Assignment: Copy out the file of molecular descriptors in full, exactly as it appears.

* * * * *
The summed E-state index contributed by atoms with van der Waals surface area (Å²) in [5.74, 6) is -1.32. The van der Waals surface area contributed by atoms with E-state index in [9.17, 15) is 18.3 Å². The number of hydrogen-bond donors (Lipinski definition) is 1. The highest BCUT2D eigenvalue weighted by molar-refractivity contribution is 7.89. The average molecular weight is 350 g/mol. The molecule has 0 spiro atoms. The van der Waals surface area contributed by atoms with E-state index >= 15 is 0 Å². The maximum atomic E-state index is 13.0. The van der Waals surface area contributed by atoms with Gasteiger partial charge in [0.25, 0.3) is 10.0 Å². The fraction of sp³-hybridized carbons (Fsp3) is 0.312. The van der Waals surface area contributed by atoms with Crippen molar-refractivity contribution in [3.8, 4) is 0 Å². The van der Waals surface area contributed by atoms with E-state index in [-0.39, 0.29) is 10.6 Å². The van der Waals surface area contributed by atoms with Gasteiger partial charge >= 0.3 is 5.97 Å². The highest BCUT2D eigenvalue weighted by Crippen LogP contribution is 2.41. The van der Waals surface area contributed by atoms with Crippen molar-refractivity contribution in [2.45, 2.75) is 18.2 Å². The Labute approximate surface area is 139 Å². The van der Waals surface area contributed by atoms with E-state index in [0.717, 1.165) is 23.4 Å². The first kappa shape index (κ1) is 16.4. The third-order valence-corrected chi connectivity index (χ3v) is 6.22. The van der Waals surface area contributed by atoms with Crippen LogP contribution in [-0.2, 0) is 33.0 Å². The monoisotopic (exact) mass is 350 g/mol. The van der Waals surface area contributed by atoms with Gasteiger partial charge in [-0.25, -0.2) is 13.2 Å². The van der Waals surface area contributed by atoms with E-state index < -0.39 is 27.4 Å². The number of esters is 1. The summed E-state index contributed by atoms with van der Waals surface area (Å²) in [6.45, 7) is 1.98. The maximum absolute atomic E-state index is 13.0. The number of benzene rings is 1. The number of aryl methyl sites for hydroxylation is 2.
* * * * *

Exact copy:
The summed E-state index contributed by atoms with van der Waals surface area (Å²) in [5.74, 6) is -1.32. The van der Waals surface area contributed by atoms with E-state index in [9.17, 15) is 18.3 Å². The number of hydrogen-bond donors (Lipinski definition) is 1. The highest BCUT2D eigenvalue weighted by molar-refractivity contribution is 7.89. The average molecular weight is 350 g/mol. The molecule has 0 spiro atoms. The van der Waals surface area contributed by atoms with E-state index >= 15 is 0 Å². The maximum atomic E-state index is 13.0. The van der Waals surface area contributed by atoms with Gasteiger partial charge in [0.25, 0.3) is 10.0 Å². The fraction of sp³-hybridized carbons (Fsp3) is 0.312. The van der Waals surface area contributed by atoms with Crippen molar-refractivity contribution in [3.8, 4) is 0 Å². The van der Waals surface area contributed by atoms with E-state index in [-0.39, 0.29) is 10.6 Å². The van der Waals surface area contributed by atoms with Gasteiger partial charge >= 0.3 is 5.97 Å². The highest BCUT2D eigenvalue weighted by Crippen LogP contribution is 2.41. The van der Waals surface area contributed by atoms with Crippen molar-refractivity contribution in [2.45, 2.75) is 18.2 Å². The Labute approximate surface area is 139 Å². The van der Waals surface area contributed by atoms with E-state index in [0.717, 1.165) is 23.4 Å². The first kappa shape index (κ1) is 16.4. The third-order valence-corrected chi connectivity index (χ3v) is 6.22. The van der Waals surface area contributed by atoms with Crippen LogP contribution in [-0.2, 0) is 33.0 Å². The monoisotopic (exact) mass is 350 g/mol. The van der Waals surface area contributed by atoms with Gasteiger partial charge in [-0.25, -0.2) is 13.2 Å². The van der Waals surface area contributed by atoms with E-state index < -0.39 is 27.4 Å². The number of esters is 1. The summed E-state index contributed by atoms with van der Waals surface area (Å²) in [6.45, 7) is 1.98. The maximum absolute atomic E-state index is 13.0. The number of benzene rings is 1. The number of aryl methyl sites for hydroxylation is 2.